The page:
Irish Soda Bread
Irish soda bread is beyond easy to whip up, made with very basic ingredients, and is perfect smeared with butter or jam. Serve alongside some hearty soup for dipping or in place of dinner rolls!
You know how some dinners just NEED bread to go alongside them.
Soup, stew, salad, roast…the list goes on and on because let’s be real – bread makes every meal better. 😉
Well, sometimes you just don’t have any packaged dinner rolls laying around and you don’t have any tubes of dough in the fridge and you don’t have time for yeast to rise. This is when Irish soda bread comes in handy.
Although, let me be perfectly honest with you: Irish soda bread is not only for when you’re short on time or as a ‘last resort.’ Irish soda bread should often be your first choice because it is DELICIOUS. And EASY. And did I mention DELICIOUS?
We’re obsessed in this house.
How to make Irish soda bread:
This traditional Irish soda bread recipe uses basic (and cheap!) ingredients: flour, baking soda, baking powder, buttermilk, butter, and egg.
There’s really not much to this recipe. You just toss everything in a bowl, all at once, and you mix.
If you’re using a stand mixer, the dough hook is perfect here. If you’re doing this by hand, get in there and knead the dough.
Shape the dough into a ball and pop it on a baking sheet.
Brush the outside with a mix of melted butter and buttermilk.
Kind of looks like a head of cauliflower at this point, but just stick with me.
I brush this mixture on the outside every 15 minutes during cooking.
The bread takes about 1 hour in the oven.
We serve this warm with loads of butter smeared on top.
How to make Irish soda bread without buttermilk:
Buttermilk plays an important role in Irish soda bread. The baking soda reacts with the acidity of the buttermilk to cause the bread to rise.
If you don’t have buttermilk, you may substitute fresh milk with 1 tablespoon of white distilled vinegar added to sour the milk. Just add the vinegar to the milk and let set for 5 minutes before adding to your flour.
Is Irish soda bread really Irish?
Yes, it really is! This is an old recipe using the most basic of ingredients because they’re cheap and easily found.
How do you eat Irish soda bread?
You can slice the loaf into traditional slices or you can cut it into wedges.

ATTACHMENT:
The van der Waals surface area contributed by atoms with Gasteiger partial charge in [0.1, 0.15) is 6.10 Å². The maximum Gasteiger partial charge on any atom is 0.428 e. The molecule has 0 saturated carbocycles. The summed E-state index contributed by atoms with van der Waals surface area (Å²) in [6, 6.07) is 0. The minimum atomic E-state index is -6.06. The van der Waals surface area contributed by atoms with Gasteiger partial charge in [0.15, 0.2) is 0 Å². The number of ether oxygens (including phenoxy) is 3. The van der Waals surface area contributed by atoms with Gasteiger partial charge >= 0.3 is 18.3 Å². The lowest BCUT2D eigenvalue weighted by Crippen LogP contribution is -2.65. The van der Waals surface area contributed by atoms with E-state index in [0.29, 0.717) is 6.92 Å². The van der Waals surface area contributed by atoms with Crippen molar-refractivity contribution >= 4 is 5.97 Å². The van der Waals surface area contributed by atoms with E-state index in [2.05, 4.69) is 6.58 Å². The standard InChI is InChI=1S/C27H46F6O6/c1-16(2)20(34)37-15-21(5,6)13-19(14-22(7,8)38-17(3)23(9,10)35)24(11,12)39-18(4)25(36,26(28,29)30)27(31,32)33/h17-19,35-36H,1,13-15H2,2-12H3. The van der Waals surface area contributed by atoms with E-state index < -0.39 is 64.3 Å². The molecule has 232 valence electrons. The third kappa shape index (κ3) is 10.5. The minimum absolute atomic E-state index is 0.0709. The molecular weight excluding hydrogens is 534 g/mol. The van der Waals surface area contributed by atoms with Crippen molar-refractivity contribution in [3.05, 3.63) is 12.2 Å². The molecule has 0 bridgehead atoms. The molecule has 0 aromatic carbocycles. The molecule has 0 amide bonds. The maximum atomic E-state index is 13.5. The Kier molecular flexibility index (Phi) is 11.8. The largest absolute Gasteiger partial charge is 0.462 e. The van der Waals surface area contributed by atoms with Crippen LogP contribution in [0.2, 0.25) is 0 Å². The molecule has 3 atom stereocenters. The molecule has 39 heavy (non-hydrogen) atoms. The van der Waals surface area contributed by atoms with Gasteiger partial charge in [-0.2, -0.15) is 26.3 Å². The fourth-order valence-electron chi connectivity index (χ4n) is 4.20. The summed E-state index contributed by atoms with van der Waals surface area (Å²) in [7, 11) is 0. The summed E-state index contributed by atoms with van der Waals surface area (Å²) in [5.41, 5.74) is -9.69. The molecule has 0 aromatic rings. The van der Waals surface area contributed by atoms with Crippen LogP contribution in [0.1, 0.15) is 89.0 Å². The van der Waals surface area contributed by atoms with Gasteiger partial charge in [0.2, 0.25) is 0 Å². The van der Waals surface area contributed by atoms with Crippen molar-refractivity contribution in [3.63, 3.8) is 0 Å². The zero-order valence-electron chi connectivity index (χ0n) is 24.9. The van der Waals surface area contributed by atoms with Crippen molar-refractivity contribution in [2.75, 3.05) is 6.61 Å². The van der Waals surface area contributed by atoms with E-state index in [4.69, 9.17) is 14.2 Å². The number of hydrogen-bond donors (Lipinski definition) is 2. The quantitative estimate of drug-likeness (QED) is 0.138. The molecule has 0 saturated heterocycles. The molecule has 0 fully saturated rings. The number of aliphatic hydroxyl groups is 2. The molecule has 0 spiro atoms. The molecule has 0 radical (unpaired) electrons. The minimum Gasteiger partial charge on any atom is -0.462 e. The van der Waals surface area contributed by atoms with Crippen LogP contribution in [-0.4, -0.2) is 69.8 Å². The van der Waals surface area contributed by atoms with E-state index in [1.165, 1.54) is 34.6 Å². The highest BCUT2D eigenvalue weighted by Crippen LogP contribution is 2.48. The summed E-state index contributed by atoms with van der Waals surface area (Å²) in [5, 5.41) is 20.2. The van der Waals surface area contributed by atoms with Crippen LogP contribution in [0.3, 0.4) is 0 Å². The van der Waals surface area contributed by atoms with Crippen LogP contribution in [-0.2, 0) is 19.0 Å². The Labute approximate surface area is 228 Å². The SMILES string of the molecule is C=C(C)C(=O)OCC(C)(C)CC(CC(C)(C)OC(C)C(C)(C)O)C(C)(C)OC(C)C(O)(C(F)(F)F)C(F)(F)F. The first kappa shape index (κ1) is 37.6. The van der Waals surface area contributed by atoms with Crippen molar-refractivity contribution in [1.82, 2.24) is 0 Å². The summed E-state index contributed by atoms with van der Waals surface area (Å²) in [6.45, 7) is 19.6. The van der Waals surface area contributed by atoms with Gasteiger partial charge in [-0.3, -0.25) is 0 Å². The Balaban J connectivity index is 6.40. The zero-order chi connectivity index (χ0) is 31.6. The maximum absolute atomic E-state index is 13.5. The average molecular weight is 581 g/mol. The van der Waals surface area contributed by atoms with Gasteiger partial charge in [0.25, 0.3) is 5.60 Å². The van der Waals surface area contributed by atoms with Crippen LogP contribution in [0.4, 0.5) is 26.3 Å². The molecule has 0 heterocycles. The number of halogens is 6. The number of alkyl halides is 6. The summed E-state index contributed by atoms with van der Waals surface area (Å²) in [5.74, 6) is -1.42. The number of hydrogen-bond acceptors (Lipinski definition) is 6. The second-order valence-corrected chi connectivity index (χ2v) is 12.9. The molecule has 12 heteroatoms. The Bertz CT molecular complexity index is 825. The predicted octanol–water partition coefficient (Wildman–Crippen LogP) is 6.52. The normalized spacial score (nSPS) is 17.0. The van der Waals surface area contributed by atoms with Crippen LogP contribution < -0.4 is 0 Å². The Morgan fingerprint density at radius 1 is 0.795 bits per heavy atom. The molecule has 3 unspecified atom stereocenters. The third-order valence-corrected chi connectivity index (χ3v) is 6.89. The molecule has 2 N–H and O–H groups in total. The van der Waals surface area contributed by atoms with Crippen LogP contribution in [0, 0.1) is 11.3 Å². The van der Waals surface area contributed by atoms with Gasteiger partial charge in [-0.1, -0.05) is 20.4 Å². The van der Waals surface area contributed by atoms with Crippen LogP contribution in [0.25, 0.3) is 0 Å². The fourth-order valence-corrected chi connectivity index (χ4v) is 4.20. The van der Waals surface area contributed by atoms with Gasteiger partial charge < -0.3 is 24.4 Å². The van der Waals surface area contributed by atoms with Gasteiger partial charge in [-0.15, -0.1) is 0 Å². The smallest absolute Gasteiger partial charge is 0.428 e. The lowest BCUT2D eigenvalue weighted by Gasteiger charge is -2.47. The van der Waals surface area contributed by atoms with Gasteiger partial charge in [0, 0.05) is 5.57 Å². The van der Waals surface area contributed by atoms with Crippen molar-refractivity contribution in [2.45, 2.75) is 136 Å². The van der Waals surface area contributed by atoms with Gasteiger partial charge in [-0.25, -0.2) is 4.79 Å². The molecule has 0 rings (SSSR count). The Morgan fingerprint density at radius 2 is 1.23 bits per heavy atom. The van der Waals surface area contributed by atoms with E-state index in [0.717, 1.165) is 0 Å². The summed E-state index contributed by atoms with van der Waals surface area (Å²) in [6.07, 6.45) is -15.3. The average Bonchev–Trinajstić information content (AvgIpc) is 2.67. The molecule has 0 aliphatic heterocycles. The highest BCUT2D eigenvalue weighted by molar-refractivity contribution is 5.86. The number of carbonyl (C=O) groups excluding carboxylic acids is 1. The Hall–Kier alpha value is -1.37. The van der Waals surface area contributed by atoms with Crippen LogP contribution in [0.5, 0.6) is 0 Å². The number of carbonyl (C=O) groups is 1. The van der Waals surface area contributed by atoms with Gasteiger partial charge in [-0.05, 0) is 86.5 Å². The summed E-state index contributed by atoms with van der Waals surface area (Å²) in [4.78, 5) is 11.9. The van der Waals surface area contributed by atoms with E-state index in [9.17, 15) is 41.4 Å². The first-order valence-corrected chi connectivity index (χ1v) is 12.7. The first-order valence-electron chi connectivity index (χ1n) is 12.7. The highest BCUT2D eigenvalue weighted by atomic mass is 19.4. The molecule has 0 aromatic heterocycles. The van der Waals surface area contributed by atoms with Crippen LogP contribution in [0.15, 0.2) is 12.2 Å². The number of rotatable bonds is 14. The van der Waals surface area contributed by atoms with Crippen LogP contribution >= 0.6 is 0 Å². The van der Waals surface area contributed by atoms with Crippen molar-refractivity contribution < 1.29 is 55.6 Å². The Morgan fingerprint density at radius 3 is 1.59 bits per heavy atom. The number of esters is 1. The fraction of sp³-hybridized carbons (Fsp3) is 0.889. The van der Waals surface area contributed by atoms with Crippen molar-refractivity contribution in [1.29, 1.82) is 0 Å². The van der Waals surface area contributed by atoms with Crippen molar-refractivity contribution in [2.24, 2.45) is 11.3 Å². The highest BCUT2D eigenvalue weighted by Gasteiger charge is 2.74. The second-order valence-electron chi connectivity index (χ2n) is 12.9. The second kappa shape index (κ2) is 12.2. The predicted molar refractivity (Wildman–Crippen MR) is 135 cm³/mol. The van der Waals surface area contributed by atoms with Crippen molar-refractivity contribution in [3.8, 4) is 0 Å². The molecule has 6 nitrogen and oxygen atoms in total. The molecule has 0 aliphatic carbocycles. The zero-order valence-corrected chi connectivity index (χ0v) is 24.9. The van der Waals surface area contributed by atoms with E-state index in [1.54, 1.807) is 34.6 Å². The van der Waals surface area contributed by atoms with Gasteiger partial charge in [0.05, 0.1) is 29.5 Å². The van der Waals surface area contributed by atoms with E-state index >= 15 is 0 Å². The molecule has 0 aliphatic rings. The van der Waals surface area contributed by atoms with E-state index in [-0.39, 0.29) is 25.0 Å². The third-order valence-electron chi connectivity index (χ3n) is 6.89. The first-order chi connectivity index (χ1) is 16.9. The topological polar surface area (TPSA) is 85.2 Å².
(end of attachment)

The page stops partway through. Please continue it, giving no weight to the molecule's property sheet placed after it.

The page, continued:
Serve warm with plenty of butter or marmalade.
This bread is also great for dunking in soup.
It’s perfect at breakfast with a cup of hot tea.
What to serve with Irish soda bread:
Pork Tenderloin: Topped with garlic butter!
Corned Beef: The obvious choice here!
Cabbage Roll Soup: All the flavor of a cabbage roll in soup form.
Crock Pot Pork Chops: Smothered pork chops in the slow cooker!
Crock Pot Beef Stew: Use the bread to sop up this goodness!
Irish Soda Bread
Irish Soda Bread is a classic, simple bread recipe that requires no rise time so it's ready in about an hour!
- 4 cups all-purpose flour
- ¼ cup white sugar
- 1 tablespoon baking powder
- 1 teaspoon baking soda
- 1/2 teaspoon salt
- 1 cup buttermilk
- 1/2 cup butter softened
- 1 egg
- 1/4 cup butter melted
- 1/4 cup buttermilk
Preheat oven to 375 degrees and spray a large cookie sheet with nonstick spray.
Add the flour, sugar, baking powder, baking soda, and salt to a mixing bowl and stir to combine.
Add the buttermilk, softened butter, and egg to the mixture and mix well using an electric mixer until a soft dough forms.
Use your hands to knead the dough lightly. Shape into a large ball and flatten slightly.
Place the dough on the prepared baking sheet and use a sharp knife to cut an ‘X’ into the top of the loaf.
Stir together the melted butter and buttermilk and brush over the outside of the loaf.
Bake in a hot oven for 60-70 minutes or until a toothpick inserted in the center of the loaf comes out clean.
Brush the loaf with the buttermilk mixture every 15 minutes during baking.
This bread is rather dense and very filling - not light and fluffy like a sandwich bread.
Best served warm with butter or jam.
Nutrition Disclaimer: All information presented on this site is intended for informational purposes only. I am not a certified nutritionist and any nutritional information shared on bunsinmyoven.com should only be used as a general guideline.